Discussion in 'Grilling Pork' started by ahakohda, Jan 29, 2012.

  1. I was browsing trough last summer videos and I want to share this with you all.

    This is a very popular way of cooking pork/beef/lamb in Russia.

    There are many ways to prepare this dish but some points are permanent.

    Meat should be no more than 2 inches away from coals. You have to hear searing sounds.

    Never let meat to sit over an open fire. Have marinade leftovers, or wine or bear to put out flare ups.

    No salt in meat before cooking.

    Always cooked by a man. (This one is a joke now but some 100 years ago it was true)

    There are many ways to marine the meat - everyone seems to have his own twist. It can be done using bases from vinegar to yogurt.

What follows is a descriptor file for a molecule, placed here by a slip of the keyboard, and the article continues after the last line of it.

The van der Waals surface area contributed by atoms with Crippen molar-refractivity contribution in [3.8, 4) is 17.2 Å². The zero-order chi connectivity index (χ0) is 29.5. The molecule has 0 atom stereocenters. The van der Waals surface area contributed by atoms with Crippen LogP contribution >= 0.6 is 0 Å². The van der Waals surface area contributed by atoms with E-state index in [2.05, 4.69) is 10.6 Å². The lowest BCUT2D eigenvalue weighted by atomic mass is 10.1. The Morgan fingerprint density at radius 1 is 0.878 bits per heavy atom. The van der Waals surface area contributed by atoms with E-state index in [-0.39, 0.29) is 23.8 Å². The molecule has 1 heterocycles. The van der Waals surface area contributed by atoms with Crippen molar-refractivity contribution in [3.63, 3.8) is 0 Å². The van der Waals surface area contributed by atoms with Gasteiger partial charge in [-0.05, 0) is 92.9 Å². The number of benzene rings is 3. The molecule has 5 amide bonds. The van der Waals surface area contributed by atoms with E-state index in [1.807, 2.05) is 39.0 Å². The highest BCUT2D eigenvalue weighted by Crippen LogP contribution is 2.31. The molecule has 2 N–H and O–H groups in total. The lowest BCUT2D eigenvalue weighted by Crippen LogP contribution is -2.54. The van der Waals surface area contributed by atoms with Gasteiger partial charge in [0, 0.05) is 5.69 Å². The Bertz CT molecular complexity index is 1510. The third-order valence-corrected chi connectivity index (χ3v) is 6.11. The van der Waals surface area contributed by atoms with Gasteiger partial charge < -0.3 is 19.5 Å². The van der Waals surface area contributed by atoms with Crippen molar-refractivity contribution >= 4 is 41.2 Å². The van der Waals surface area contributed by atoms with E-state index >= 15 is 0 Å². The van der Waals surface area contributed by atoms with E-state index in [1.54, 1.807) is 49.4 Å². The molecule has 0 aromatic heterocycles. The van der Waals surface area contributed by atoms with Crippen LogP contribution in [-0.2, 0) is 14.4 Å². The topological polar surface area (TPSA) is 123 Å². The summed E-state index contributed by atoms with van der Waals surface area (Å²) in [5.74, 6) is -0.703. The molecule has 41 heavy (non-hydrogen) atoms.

My favorite way:

    Fat pork meat cubed into 1" pieces. Lots of onion. I would say ratio should be 1:2 (1lb meat 2 lb onion). Diced fairly large and after dicing squeezed with hands generously.

    Spices: Black pepper. All spice. Go easy on spices while marinating.

    For extra flavor you can add chopped cilantro to onion mix. If you like it spicy add some cayenne.

    Take enamel, glass or food grade plastic container and begin layers of onion, spices, meat, spices, onion, spices, meat, spices, onion and so on. Leave overnight in refrigerator. One hour before cooking take it out and mix everything in container and let it stay outside but out of the sun.

    Prepare coals any way you  like. Main rule is too wait until flame is gone and you have nice red hot layer of coals. Put meat on skewers (wooden skewers have to be soaked real nice in water but i would recommend using steel to avoid incidents )

    Cooking time is usually no more than 10-15 minutes. Your attention is required to put out flare ups and turn skewers. Serve with fresh or grilled  vegetables and red wine or cold vodka.

  2. ak1

    ak1 Master of the Pit OTBS Member

    Nice!  I just had some lamb shashlik last night. There's a place that opened up near me called Damascus grill, and we were there for dinner.

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